Page 1: Biography
Poutini Ngāi Tahu leader
This biography, written by Maika Mason, was first published in the Dictionary of New Zealand Biography in 1990. It was translated into te reo Māori by the Dictionary of New Zealand Biography team.
Tūhuru Kōkare was born probably in the latter part of the eighteenth century: his son, Tarapuhi, was said to be about 70 years of age in 1864. He spent his early life with his parents, Te Ruahuanui and Tītohi, at Kaikainui, the pā of his grandfather Waewae. Waewae was a son of Ngāi Tahu chief Tūrākautahi, the builder of the nearby pā of Kaiapoi.
Tūhuru was a chief of Ngāti Waewae, a hapū of Ngāi Tahu. He reached adulthood during a turbulent period in the Maori history of the South Island. In the eighteenth century Ngāi Tahu from Canterbury went to the source of greenstone in the Arahura and Māwhera (Grey) regions of the West Coast, and fought with the local people, Ngāti Wairangi. They destroyed Ngāti Wairangi's pā at Māwhera (Greymouth) and returned east. Later, several hapū of Ngāi Tahu combined to defeat Ngāti Wairangi.
Tūhuru was a powerful warrior chief, of huge stature. He and his hapū were involved in the defeat of Ngāti Wairangi at Kōtuku-whakaoho (Lake Brunner) about the turn of the nineteenth century. From here they commenced the conquest of the West Coast (known as Tai Poutini). The campaign started in the Karamea district. Tūhuru systematically worked his way down the coast, defeating all before him, as far as Makawhio (Jacobs River). Battles were fought at Karamea, Whanganui Inlet, Kawatiri, Māwhera, Taramakau, Arahura, Hokitika, Ōkarito and Makawhio.
The final defeat of Ngāti Wairangi took place in the Paparoa Range, after which a meeting of Tūhuru and his party was held at Rūnanga. They discussed whether to return to Kaikainui or stay on the West Coast. No decision was reached. The party crossed the Māwhera River to Ōmotumotu (Omoto), where a decision was made to stay. Tūhuru and his people established a new pā at Māwhera and settled there. They were known as Poutini Ngāi Tahu, the Ngāi Tahu people of the West Coast.
Tūhuru was now faced with the defence of his territory and was successful against Ngāti Tūmatakōkiri from the northern part of the South Island, who came to take greenstone by force rather than trade. However, a flourishing trade in greenstone through Kaiapoi developed during this period. In 1827 or 1828 Niho, the chief of Ngāti Rārua at Paturau, near Whanganui Inlet, led a war party, armed with guns, to raid the greenstone country. When peace was made, Niho and some of his people settled at Māwhera. Ngāti Waewae also engaged in sporadic fighting against Ngāti Tūmatakōkiri in the Kawatiri (Buller) region over land and hunting rights. By early 1837 Te Pūoho-o-te-rangi of Ngāti Tama had been defeated by southern Ngāi Tahu, and Niho and other Ngāti Toa allies left the West Coast.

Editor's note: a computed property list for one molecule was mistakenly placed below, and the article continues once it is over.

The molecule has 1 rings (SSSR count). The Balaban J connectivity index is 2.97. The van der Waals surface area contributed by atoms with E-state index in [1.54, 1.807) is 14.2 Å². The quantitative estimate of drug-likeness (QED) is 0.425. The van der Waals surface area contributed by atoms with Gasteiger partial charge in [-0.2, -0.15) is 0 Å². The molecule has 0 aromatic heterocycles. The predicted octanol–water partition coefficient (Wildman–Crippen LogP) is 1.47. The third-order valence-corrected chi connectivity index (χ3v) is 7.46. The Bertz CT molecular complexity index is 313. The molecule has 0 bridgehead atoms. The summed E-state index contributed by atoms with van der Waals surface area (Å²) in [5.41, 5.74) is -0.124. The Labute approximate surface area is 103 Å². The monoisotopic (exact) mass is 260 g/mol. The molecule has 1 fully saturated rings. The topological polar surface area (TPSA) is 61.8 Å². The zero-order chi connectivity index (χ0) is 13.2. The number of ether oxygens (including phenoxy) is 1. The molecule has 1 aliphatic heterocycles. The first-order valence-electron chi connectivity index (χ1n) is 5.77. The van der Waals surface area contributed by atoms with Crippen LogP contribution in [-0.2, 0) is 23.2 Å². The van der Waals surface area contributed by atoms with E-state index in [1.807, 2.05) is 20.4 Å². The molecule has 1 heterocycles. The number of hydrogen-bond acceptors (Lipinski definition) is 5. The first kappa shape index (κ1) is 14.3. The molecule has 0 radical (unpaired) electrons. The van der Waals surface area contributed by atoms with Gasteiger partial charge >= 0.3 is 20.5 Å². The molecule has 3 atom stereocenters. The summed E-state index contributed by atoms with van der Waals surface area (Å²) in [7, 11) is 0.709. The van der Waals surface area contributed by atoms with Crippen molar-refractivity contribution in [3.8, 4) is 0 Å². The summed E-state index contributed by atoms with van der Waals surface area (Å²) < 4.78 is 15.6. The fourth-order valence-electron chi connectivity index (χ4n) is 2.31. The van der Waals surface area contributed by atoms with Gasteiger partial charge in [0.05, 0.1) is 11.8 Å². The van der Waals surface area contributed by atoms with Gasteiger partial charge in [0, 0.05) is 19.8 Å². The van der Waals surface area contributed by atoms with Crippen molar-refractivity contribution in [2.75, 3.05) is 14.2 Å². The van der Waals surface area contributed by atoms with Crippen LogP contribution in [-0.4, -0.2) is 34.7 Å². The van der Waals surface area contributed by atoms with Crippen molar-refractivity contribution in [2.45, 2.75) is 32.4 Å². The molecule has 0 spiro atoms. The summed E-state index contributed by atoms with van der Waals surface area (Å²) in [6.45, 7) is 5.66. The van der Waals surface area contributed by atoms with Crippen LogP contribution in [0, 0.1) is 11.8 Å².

On 21 May 1846 the explorers Thomas Brunner and Charles Heaphy reached Māwhera from Nelson. They found few people at the pā, but were welcomed cordially by Ngāti Waewae. Brunner was again at Māwhera on 1 July 1847, where he found Tūhuru and a larger population than on his previous visit, and on Christmas Day, when there were four religious services and much feasting. Ngāti Waewae had been influenced by Christianity through contact with Wesleyan and Anglican converts from the north and east of the South Island.
Tūhuru and his wife, Papakura, had six children: Hinekino, Tarapuhi Te Kaukihi, Weretā Tainui, Nihorere, Tāwhao and Te Hiakai. Tūhuru may have died by 1848, as his name does not appear in that year's census of Ngāi Tahu. One source states that in 1854 his body was placed in a burial cave above the Māwhera pā. His son, Tarapuhi, succeeded him as leader of Ngāti Waewae. When Tarapuhi died in 1864 his brother, Weretā Tainui, became chief.